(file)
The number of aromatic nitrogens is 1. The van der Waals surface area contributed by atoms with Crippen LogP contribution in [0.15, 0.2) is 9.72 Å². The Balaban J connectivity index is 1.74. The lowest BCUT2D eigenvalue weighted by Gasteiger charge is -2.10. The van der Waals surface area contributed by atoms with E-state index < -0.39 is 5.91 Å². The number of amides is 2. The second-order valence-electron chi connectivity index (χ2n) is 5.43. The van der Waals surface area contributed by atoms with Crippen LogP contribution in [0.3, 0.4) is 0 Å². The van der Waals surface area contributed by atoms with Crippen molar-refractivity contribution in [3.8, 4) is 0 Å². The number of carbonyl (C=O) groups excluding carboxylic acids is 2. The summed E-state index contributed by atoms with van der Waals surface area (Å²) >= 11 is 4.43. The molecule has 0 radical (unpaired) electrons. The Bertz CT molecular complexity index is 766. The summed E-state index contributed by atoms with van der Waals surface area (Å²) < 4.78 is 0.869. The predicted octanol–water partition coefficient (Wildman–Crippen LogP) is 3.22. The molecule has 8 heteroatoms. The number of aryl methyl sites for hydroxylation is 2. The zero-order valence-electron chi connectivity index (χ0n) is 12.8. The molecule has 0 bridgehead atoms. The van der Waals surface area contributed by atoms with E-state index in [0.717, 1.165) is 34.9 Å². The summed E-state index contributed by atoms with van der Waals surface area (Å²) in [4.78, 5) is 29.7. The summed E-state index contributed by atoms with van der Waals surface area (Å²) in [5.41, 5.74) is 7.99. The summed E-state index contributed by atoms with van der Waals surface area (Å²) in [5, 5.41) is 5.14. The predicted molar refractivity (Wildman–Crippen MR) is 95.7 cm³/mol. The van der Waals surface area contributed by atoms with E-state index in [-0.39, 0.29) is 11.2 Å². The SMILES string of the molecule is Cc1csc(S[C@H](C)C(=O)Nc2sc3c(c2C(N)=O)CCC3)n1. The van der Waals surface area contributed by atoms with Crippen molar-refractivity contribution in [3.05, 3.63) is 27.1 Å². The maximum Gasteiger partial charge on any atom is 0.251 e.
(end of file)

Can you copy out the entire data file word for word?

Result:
The number of aromatic nitrogens is 1. The van der Waals surface area contributed by atoms with Crippen LogP contribution in [0.15, 0.2) is 9.72 Å². The Balaban J connectivity index is 1.74. The lowest BCUT2D eigenvalue weighted by Gasteiger charge is -2.10. The van der Waals surface area contributed by atoms with E-state index < -0.39 is 5.91 Å². The number of amides is 2. The second-order valence-electron chi connectivity index (χ2n) is 5.43. The van der Waals surface area contributed by atoms with Crippen LogP contribution in [0.3, 0.4) is 0 Å². The van der Waals surface area contributed by atoms with Crippen molar-refractivity contribution in [3.8, 4) is 0 Å². The number of carbonyl (C=O) groups excluding carboxylic acids is 2. The summed E-state index contributed by atoms with van der Waals surface area (Å²) >= 11 is 4.43. The molecule has 0 radical (unpaired) electrons. The Bertz CT molecular complexity index is 766. The summed E-state index contributed by atoms with van der Waals surface area (Å²) < 4.78 is 0.869. The predicted octanol–water partition coefficient (Wildman–Crippen LogP) is 3.22. The molecule has 8 heteroatoms. The number of aryl methyl sites for hydroxylation is 2. The zero-order valence-electron chi connectivity index (χ0n) is 12.8. The molecule has 0 bridgehead atoms. The van der Waals surface area contributed by atoms with E-state index in [0.717, 1.165) is 34.9 Å². The summed E-state index contributed by atoms with van der Waals surface area (Å²) in [4.78, 5) is 29.7. The summed E-state index contributed by atoms with van der Waals surface area (Å²) in [5.41, 5.74) is 7.99. The summed E-state index contributed by atoms with van der Waals surface area (Å²) in [5, 5.41) is 5.14. The predicted molar refractivity (Wildman–Crippen MR) is 95.7 cm³/mol. The van der Waals surface area contributed by atoms with E-state index in [-0.39, 0.29) is 11.2 Å². The SMILES string of the molecule is Cc1csc(S[C@H](C)C(=O)Nc2sc3c(c2C(N)=O)CCC3)n1. The van der Waals surface area contributed by atoms with Crippen molar-refractivity contribution in [3.05, 3.63) is 27.1 Å². The maximum Gasteiger partial charge on any atom is 0.251 e.